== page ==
NEW YORK (AP) — New York City Mayor Bill de Blasio touted an expansion of the city's paid sick leave law Friday, the first legislative accomplishment of his administration and a muscular display of the new, left-leaning government running the nation's largest city.
More than half a million New Yorkers will receive paid sick days thanks to the bill, which will be fast-tracked through the City Council. The new speaker of the council, Melissa Mark-Viverito, stood with de Blasio outside a Brooklyn restaurant to announce the legislation, long a dream of liberal politicians and activists, but her presence seemed indicative of more.
Mark-Viverito is the liberal de Blasio's ideological match and a partner at the controls of government. She leads a council that largely shares de Blasio's beliefs and appears poised to rubber-stamp much of his agenda, a sharp contrast between the often contentious relationship between the council and the previous mayor, Michael Bloomberg.
Mark-Viverito, who was elected speaker last week by her council colleagues, is a longtime ally of de Blasio. The mayor took the unusual step of lobbying council members to choose her, a practice that some critics felt undermined the government's system of checks-and-balances.
De Blasio made it clear that on this issue, the mayor and the council were speaking with one voice.
"This City Hall is going be on the side of working families all over this city," he said. "We're going to work hard and we're going to work together — both sides of City Hall — to make sure that this will be one city where everyone rises together."
The winding history of the paid sick legislation, which was first discussed more than four years ago, offers a window into the changed relationship between council and mayor. Bloomberg, a Republican-turned-independent who held pro-business policies, opposed the paid sick legislation for fears that it would burden small businesses. He pressured then-Speaker Christine Quinn, a sometimes ally, to stall the legislation over the cries of several elected officials.
One of those was de Blasio, then the public advocate, who turned paid sick days into a campaign issue in last year's mayoral race. Under intense pressure from the left during the Democratic primary that she was also running in, Quinn eventually caved, offering a watered-down version of the bill that mandated that businesses with 15 or more employees offer at least five sick days a year.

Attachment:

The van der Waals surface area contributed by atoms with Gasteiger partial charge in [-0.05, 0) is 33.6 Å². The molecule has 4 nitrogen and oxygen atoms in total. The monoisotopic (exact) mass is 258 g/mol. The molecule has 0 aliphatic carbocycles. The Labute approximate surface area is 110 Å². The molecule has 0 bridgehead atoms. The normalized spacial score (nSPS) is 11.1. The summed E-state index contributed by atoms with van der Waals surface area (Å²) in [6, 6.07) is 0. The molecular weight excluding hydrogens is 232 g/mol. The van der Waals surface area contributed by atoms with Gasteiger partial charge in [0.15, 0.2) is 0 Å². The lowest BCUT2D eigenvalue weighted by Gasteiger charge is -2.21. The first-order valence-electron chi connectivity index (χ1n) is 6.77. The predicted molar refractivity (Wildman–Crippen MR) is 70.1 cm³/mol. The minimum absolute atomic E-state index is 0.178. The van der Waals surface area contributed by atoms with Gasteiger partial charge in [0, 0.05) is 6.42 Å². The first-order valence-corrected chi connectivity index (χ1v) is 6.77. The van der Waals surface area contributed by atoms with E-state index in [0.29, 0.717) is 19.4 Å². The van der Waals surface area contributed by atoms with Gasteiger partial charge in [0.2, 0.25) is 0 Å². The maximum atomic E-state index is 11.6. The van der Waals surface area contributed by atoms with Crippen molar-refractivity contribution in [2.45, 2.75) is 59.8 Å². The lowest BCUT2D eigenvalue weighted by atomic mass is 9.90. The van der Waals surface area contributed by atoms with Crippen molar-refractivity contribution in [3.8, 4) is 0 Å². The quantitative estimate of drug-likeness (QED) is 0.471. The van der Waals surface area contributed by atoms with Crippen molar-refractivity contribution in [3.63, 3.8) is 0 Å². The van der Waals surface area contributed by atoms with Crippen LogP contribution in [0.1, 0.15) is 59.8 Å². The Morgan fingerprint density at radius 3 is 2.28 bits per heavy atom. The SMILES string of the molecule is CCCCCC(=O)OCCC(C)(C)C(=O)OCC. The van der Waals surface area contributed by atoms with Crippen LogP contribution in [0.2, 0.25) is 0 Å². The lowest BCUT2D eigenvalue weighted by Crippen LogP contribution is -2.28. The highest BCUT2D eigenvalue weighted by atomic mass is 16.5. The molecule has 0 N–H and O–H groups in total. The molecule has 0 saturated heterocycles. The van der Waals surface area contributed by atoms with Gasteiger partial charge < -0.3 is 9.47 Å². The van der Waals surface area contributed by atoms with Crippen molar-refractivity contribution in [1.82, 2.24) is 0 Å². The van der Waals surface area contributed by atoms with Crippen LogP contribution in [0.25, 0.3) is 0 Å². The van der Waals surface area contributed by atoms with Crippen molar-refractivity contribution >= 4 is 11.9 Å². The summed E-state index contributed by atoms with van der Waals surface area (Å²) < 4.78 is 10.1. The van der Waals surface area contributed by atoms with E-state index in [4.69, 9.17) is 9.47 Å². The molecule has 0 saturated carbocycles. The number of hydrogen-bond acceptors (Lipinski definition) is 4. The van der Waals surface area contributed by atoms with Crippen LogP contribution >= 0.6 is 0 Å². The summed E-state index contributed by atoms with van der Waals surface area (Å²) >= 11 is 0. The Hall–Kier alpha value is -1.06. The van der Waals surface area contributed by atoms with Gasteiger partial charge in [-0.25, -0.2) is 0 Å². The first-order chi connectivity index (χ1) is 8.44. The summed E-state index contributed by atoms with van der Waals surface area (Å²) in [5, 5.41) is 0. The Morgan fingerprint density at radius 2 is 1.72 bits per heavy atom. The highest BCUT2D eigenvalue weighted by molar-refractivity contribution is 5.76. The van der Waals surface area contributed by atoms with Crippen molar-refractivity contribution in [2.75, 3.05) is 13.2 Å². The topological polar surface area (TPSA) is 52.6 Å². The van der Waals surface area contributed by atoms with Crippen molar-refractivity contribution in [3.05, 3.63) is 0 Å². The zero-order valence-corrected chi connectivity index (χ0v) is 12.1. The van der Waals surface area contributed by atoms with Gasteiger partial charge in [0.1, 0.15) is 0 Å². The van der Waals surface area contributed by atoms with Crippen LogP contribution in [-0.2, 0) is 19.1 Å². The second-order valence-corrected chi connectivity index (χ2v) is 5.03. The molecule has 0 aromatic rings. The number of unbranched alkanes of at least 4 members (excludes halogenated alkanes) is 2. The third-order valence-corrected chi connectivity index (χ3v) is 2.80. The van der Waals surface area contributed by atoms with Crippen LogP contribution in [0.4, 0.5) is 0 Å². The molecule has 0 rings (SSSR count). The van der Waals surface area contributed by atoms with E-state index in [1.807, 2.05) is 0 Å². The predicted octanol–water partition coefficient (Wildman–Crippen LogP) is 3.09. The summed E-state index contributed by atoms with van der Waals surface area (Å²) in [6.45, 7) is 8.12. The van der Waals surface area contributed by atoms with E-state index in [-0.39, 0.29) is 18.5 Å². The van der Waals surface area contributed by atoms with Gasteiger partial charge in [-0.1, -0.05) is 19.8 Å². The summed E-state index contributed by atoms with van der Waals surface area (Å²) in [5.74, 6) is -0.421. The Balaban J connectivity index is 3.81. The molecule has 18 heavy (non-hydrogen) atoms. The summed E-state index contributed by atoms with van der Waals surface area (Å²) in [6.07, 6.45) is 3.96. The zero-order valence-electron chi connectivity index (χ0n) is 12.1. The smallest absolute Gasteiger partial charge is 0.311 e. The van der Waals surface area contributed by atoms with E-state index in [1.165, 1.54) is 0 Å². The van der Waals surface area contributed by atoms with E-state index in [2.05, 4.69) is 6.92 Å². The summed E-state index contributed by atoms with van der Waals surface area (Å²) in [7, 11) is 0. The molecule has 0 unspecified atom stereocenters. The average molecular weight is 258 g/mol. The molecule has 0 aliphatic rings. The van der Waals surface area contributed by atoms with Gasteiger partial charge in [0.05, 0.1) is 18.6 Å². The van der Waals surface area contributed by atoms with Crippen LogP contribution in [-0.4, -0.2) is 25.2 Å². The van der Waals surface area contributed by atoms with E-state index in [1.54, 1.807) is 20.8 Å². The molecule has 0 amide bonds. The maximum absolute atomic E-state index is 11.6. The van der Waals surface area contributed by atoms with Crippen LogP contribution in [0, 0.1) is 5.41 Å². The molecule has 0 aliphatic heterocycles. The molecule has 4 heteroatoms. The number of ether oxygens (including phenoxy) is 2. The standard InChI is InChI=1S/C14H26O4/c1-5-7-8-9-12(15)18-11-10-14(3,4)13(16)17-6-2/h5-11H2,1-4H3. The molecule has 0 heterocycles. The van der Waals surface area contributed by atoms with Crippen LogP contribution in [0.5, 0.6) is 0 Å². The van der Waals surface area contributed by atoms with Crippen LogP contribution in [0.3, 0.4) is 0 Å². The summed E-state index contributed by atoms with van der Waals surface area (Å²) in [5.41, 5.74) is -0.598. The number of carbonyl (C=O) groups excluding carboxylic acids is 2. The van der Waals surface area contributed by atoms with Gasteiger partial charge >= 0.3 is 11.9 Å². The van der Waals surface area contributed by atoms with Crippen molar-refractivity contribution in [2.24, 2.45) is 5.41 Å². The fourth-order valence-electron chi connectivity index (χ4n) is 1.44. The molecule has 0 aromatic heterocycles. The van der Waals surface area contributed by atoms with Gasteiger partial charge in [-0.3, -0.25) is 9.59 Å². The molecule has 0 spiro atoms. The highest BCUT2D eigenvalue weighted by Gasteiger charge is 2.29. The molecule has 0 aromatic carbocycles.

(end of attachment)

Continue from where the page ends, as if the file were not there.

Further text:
That bill was to go into effect in April. It will now be superseded by the new legislation, which will be introduced at a council meeting next week and is assured of passage. The new bill requires businesses that employ more than five workers to offer the same five sick days a year to be used if the employee or a family member falls ill.
The expansion also removes exemptions for the manufacturing sector, eliminates a provision that would have allowed some businesses to not offer coverage until 2015 and gets rid of measures that could have stalled the implantation of sick days based on certain citywide economic benchmarks. The new law would bring New York closer in line to cities that already have paid sick days legislation, like Seattle and San Francisco.
"Under this legislation, the lives of over a half-million New Yorkers will be immeasurably better," de Blasio said outside a restaurant in the Bushwick neighborhood. "Families will be stronger and more stable because they will have paid sick leave coverage."
Some small businesses have feared that having to pay employees for sick days would produce an economic hardship. A leading business group, the Partnership for New York City, offered a measured endorsement of de Blasio's plan.
"Our hope is that these amendments to the current law will expand protection to more workers who need it, but avoid undue hardship on employers," said Kathy Wylde, head of the organization.